Interior Plumbing Water Heaters

10 Fast Fixes for Annoying House Noises

A house full of creaks, squeaks, buzzing, and bumps can keep you up at night and make you crazy all day. Check this list of quick fixes that will restore peace and quiet to your home.

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The Squeaky Door

A squeaky door hinge is a pretty common household problem—and one that’s totally fixable. Tap out the hinge pin with a hammer, then coat it with grease or a thick lubricant, such as petroleum jelly. Work the pin back into the hinge, and open and close the door several times to get the lubricant worked through. Now you can sneak into the kitchen for a midnight snack undetected.

Related: 10 Easy Repairs Never to Pay Someone Else For

The Clanking Radiator

A traditional hot water radiator keeps a house toasty warm, but it makes a lot of noise when condensed steam gets trapped in the pipes. Fix the problem by shimming the radiator so that it’s tipped back toward the boiler. This will prevent those pockets of steam from developing, and those clanking noises will go away.

Related: Small Miracles—9 Amazing Home Repair Products

The Running Toilet

Not only does the sound of a running toilet drive you crazy, but it also drives up the water bill. The problem may be that the float is too high, causing water to continually flow down the overflow pipe. Open the lid of the toilet tank and adjust the float to ensure that it sits below that pipe. If that doesn’t fix the problem, follow the diagnostic steps in this how-to, and check the flapper, fill tube, and fill valve.

Related: The Toilets of Tomorrow

The Creaky Floorboard

Squeaks and creaks in your hardwood floors can send shivers up your spine. You may be able to eliminate the ghastly sounds with a snap-off screw kit. Just predrill a hole in the creaky board, and then drill in the specialty screw until it snaps off under the surface. You’ll be left with a tiny hole you can easily hide with wood filler.

Related: 7 Ways You May Be Ruining Your Wood Floors

The Whistling Window

There are few sounds as unsettling as a window that whistles in a strong wind. Soundproof your windows by caulking and weatherstripping around the frame to seal up any gaps. Once the air can’t get through, the whistling should stop.

Related: The 1-Hour Home Energy Audit That Can Save You Money Every Month

The Scratching Squirrels

Hear that scratch-scratch-scratch behind the walls or above the ceiling? If so, you’ve got critters. Mice, squirrels, and raccoons often find refuge in those cozy spaces. Once they do, it can mean destruction for your home—from ripped-up insulation to chewed-up wiring. Try trapping squirrels and raccoons, and then relocating them several miles away to keep them from finding their way back home. Avoid using poison to get rid of mice. Instead, seal up gaps and cracks where they can enter, then set traps until you don’t hear the scratching anymore.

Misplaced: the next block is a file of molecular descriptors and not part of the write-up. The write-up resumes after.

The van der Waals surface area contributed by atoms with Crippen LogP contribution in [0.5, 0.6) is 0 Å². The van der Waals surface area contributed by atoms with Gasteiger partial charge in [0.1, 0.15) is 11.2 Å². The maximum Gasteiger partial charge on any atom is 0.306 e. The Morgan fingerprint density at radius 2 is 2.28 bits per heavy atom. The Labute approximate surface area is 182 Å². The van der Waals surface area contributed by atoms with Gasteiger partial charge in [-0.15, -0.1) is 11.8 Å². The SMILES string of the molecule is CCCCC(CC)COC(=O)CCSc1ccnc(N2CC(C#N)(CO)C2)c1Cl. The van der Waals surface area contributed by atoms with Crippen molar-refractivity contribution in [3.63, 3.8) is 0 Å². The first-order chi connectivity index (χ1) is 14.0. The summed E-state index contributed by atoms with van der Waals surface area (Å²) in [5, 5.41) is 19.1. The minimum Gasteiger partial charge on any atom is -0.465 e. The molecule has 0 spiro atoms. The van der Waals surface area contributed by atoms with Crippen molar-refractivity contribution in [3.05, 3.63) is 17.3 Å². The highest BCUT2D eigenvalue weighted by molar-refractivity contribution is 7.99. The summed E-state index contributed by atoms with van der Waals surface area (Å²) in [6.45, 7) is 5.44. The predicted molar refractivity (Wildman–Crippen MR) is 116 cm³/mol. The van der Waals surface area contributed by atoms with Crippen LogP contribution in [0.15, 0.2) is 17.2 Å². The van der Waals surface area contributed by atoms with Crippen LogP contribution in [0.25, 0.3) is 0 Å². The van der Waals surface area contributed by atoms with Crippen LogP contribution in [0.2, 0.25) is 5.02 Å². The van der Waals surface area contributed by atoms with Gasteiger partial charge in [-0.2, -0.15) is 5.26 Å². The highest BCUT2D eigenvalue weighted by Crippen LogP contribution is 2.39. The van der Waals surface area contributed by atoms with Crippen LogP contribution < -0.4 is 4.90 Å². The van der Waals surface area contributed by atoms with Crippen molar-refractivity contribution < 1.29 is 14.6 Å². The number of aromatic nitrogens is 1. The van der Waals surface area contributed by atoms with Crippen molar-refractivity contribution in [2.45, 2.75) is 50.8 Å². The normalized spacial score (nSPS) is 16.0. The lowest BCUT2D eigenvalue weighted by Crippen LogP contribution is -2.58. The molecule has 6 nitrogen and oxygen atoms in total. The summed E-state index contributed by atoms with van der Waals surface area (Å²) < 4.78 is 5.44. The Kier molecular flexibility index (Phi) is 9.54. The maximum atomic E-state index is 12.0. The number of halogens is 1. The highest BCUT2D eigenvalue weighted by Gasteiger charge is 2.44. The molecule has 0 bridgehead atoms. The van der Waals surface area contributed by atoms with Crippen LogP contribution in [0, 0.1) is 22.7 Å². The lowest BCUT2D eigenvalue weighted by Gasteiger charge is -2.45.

Related: Pests, Be Gone! 10 Natural Ways to Make Your Home Critter-Free

The Bubbling Water Heater

When sediment and mineral deposits build up in a traditional gas water heater, you can hear popping and cracking when a heating cycle starts. Drain and flush the tank regularly to avoid the buildup and get rid of those gurgling sounds. If the problem persists, call a professional, because something more serious may be going on.

Related: 20 Insanely Easy 60-Minute Home Improvements

The Rattling Pipes

Household water pipes can clank up against floor joists each time water runs through them if they are not properly anchored. Wrap them in rubber pipe insulation, then nail them to the joists with metal pipe straps every 4 feet.

Related: 11 Ways to Winterize Your Home on a Budget

The Buzzing Bulb

Dimmer switches can set a nice mood, but not if they’re buzzing like an angry hornet. Dimmer switches work by turning the current on and off to make a light appear less bright—but that puts a lot of stress on an incandescent bulb. If your dimmed light bulbs are humming, try one of two quick fixes. Change the bulb out for a new one with a stronger filament, or upgrade the dimmer switch to one that alternates the current more gently.

Related: Hanging by a Thread—9 Inventive Ways to Hang Pendant Lights

The Dripping Faucet

A dripping faucet is most likely the fault of a worn-out washer. To replace it, first turn the water off under the sink. Then, drain the faucet and carefully take it apart, keeping track of the order and orientation of the parts. Remove the worn-out washer at the bottom of the stem, and bring it to the store to get the correct replacement size. Put it all back together, and the grating drip should stop. For a washerless faucet, check out this how-to to diagnose and fix the problem.

Related: 10 Top DIY Pipe Fitting Projects